Living with a roommate can be one of the most rewarding experiences of your college career. Whether you find a new hobby, learn a new skill, or become good friends, living with a roommate can be fun! However, living with someone also has its challenges. Conflict is a normal part of roommate relationships and it is important for these conflicts to be addressed by everyone living in the room/apartment.
The Office of Residential Life & Housing Services is here to assist you with any conflict you experience with your roommates/suitemates. Below is a guide for students living in the NYU residence halls. This guide provides useful information that you can utilize in working through a conflict with your roommate. Try to utilize some of these skills in speaking with your roommate and if you need assistance in navigating your roommate relationship further, contact your RA or Residence Hall Director.
In addition to the resources in your residence hall, the Office of Residential Life & Housing Services has partnered with the NYU School of Law to implement The Residential Conflict Management Program. The Program offers comprehensive and confidential conflict management guidance. You can contact the Program by emailing firstname.lastname@example.org.
It is normal for you to be excited and anxious about living with a new roommate. Before arriving at your residence hall, you should consider reaching out to your roommate(s) and speaking with her/him/them on the phone. This will give you an opportunity to get to know each other and begin to plan for your living experience. Remember, it can be difficult to get to know someone over the phone so be cautious about making quick judgments about your new roommate(s) before meeting her/him/them in person. Below are examples of questions that you and your roommate may want to consider discussing.
Before you make the call to your soon-to-be roommate(s) it is important to think about your own personal needs so that you can express them accurately and openly when talking. As mentioned before it can be both challenging and fun to live with someone else, so it helps to let them know from the start what you need and vice versa. If you are a freshman, you should also know that some of your preferences may change during the first semester. Some things to think about:
Please keep in mind that everyone has different beliefs, values, experiences, communication styles, and expectations. With that being said, you and your roommate may become the best of friends, or you may only see each other when you’re in your room. No matter how close you are, you have to work together to establish and maintain a positive living environment. Having the right attitude can make living with a roommate a little easier for everyone living in the room. The most important elements of living with a roommate include:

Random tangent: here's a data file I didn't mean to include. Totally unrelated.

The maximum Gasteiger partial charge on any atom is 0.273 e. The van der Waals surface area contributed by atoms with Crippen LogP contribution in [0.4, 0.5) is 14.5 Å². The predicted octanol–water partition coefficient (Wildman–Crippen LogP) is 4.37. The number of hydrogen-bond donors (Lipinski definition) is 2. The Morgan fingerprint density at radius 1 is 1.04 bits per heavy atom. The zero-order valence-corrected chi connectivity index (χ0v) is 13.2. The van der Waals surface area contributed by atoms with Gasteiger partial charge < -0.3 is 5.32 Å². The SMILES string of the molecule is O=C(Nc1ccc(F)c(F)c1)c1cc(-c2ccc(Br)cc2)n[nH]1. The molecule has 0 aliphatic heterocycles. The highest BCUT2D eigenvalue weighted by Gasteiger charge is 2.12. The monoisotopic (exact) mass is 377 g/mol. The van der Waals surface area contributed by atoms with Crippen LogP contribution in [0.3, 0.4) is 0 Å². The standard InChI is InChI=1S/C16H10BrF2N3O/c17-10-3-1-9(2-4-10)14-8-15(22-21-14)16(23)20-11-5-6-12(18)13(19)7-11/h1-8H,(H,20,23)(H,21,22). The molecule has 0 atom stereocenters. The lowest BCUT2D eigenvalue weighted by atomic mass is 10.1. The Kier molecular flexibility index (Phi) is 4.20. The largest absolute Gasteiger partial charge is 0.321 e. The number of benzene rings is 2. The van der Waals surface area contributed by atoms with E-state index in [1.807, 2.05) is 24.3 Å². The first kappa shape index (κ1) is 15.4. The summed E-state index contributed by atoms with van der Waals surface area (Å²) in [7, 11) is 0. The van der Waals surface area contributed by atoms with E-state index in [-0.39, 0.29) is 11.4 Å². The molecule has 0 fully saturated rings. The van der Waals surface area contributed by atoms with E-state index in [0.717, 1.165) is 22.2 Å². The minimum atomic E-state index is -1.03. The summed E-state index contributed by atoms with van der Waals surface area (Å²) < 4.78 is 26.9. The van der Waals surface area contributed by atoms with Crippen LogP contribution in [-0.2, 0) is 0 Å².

As soon as you get settled into your room, you should discuss your expectations honestly. The biggest conflicts often arise when expectations are not addressed from the beginning. Don’t put off talking to each other about your expectations, needs, quirks, and pet peeves. It is a great way to help manage conflict in the future.
Speaking openly about what you expect from each other and your personal habits is a vital step that many people skip especially if you are living with a friend or someone you already know. Some people think that if they get along well as friends, they will get along as roommates, however, often living with friends and not discussing expectations can cause tension.
Your Resident Assistant (RA) will provide you with a Resident Living Agreement form at your floor meeting. This form will assist you in having these conversations with your roommates/suitemates. In addition, when conflict does arise, it will be a tool you can use to begin the conversation.
Cleaning the room or apartment is an area where roommates tend to disagree. To assist you in discussing your cleaning needs in your living space, we created two cleaning schedules that you can download and fill out. These schedules will help you determine who should clean when and what needs to be cleaned. Click HERE to download the cleaning schedule as a PDF. Or, if you would prefer a spreadsheet, click HERE.